On the monetary side of the house, last year, the UK’s markets watchdog, the Financial Conduct Authority, fined a former Jefferies investment banker £37,198 for divulging sensitive and confidential information about a deal. This included sharing the client’s identity and his firm’s fee over a WhatsApp chat with “a personal acquaintance and a friend, who was also a client of the firm.” In addition, FINRA in the US fined a broker $5,000 and suspended the broker from collaborating with any FINRA member for a month after he sent 58 personal text messages, connected to his securities practice, concerning investment strategy and particular securities to 16 clients over an entire year.

On the suspension side, in 2015 a Hong Kong regulator suspended a trader for obtaining a buy order on WhatsApp, which breached the trader’s firm messaging policy, citing that BTIG had no ability to oversee and control the retention of the WhatsApp messages. The following year, a Deutsche Bank rates trader was suspended after requesting a trading counterparty join a WhatsApp group to discuss views on interest rates.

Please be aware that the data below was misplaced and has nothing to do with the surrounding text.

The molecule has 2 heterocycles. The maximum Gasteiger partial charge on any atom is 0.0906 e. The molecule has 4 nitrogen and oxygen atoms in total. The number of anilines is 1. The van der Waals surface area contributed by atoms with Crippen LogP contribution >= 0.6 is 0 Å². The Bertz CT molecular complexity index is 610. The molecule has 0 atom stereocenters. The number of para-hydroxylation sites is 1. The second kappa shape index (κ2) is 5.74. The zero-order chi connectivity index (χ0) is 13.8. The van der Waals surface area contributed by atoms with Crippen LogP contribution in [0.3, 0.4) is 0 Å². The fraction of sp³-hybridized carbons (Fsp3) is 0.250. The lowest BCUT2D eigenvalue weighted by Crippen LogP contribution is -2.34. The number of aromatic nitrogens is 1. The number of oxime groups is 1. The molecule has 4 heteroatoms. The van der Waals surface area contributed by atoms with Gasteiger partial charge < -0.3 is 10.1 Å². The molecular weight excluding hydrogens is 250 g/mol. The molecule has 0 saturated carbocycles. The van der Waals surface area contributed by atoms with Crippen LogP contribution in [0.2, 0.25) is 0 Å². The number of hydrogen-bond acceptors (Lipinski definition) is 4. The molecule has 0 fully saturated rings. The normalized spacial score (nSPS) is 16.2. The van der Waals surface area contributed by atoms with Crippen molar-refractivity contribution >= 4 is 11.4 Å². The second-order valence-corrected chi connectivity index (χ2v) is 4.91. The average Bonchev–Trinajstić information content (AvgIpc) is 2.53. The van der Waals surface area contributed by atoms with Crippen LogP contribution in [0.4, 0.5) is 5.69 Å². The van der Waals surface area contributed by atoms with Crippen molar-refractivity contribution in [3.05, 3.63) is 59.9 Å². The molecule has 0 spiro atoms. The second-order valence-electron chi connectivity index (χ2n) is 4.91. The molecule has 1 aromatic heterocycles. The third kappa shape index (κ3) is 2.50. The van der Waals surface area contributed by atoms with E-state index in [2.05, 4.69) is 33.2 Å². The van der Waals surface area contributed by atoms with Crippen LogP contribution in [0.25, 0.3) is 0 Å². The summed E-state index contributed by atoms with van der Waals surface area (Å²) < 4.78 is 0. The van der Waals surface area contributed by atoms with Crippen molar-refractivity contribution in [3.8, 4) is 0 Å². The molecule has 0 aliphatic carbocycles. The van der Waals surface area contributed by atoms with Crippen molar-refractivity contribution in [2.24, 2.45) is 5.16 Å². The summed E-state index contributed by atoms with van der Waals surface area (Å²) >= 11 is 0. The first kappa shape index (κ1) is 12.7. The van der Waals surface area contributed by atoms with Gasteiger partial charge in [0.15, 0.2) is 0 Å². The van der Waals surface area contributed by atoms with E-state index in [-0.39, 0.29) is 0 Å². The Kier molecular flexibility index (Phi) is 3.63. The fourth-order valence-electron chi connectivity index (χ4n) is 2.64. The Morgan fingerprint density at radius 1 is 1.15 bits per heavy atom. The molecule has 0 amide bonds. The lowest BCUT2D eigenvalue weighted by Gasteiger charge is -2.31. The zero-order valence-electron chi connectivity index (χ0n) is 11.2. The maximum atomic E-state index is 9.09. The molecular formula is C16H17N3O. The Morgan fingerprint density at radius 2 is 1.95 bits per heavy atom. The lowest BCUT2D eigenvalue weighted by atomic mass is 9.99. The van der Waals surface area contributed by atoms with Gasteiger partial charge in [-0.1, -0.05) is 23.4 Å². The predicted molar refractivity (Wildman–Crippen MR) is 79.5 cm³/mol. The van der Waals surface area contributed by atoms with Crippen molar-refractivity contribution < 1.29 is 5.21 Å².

Compliance is Possible

Financial teams can leverage technology to comply with regulations mandating the surveillance, capture, and maintenance of electronically stored information (ESI) for defined periods of time to avoid hefty sanctions and fines.  Technology can be used from a reactive standpoint to translate, transcribe, redact, and find objects within financial communications to satisfy regulator requests. Technology can also be used to proactively monitor financial interactions and provide automatic notifications of risky behavior to prevent unwanted regulatory obligations in the first place.

Find out more: While compliance is a challenge, it can be effectively achieved with the right tools. To learn how Veritone can boost your financial messaging compliance, translate and provide actionable insights into audio and video in your IMs, visit www.veritone.com/legal